Exceptional items are incidental gains or losses that occur in the course of a company's business operations. Some examples of exceptional items include a one-time gain following the sale of a big asset, loss of investments in subsidiaries, write-down of inventories and so on.
While smaller exceptionals don't have much impact, large ones can really distort the financial picture. Exceptional losses could make a huge dent in a company's profits. In addition, such events could also deteriorate its net worth.
Here we have zeroed in on companies that have faced the brunt of exceptional items, which have eaten up at least half of their profits before taxes over the last three years. For some companies, these one-off losses have significantly impacted their net worth (ignoring the tax effect) as reflected by the per cent increase in it if these companies had not booked the losses.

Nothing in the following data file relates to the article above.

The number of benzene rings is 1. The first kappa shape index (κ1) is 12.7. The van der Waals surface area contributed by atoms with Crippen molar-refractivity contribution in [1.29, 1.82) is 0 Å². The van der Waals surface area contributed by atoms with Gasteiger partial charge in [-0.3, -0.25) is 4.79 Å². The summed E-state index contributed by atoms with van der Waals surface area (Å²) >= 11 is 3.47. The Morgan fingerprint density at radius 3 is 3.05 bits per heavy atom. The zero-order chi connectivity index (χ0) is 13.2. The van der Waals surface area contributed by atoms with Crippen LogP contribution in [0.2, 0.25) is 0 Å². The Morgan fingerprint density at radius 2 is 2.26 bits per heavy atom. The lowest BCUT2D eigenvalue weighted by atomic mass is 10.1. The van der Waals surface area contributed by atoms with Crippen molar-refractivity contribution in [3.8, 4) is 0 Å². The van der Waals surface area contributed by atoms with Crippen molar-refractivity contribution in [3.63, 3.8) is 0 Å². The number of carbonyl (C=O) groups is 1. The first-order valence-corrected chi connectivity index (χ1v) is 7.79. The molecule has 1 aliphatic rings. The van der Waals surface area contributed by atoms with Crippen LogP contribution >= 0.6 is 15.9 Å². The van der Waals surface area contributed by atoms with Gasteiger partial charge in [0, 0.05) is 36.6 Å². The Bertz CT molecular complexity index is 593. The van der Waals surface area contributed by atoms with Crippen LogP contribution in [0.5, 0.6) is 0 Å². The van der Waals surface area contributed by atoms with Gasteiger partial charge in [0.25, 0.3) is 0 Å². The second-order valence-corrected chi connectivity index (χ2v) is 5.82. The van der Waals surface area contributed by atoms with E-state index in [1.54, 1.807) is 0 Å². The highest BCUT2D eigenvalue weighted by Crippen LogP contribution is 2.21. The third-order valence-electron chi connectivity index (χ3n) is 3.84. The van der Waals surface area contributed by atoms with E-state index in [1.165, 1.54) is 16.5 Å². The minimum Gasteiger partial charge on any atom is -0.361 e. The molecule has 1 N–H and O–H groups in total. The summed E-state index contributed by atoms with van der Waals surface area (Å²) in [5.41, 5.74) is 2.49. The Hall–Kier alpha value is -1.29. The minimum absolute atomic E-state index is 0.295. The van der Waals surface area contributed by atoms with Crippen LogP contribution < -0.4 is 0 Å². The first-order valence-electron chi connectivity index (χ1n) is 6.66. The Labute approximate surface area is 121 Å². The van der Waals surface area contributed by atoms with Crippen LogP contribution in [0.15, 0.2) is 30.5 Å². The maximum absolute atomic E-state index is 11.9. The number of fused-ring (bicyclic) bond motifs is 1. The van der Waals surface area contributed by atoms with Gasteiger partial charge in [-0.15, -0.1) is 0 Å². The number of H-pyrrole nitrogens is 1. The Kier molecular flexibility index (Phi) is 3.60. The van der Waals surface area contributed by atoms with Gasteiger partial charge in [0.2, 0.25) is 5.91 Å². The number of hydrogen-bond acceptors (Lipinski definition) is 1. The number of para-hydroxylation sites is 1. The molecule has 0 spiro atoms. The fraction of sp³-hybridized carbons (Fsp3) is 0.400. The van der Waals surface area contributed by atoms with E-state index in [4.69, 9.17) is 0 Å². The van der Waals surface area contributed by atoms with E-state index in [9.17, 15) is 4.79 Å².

It is prudent to check the nature and implications of these items in a company's financial report. This is because although these one-time events may result in high losses in one year, the company's return on equity and return on assets may look promising in the coming time owing to its reduced net worth or assets but no change in fundamentals.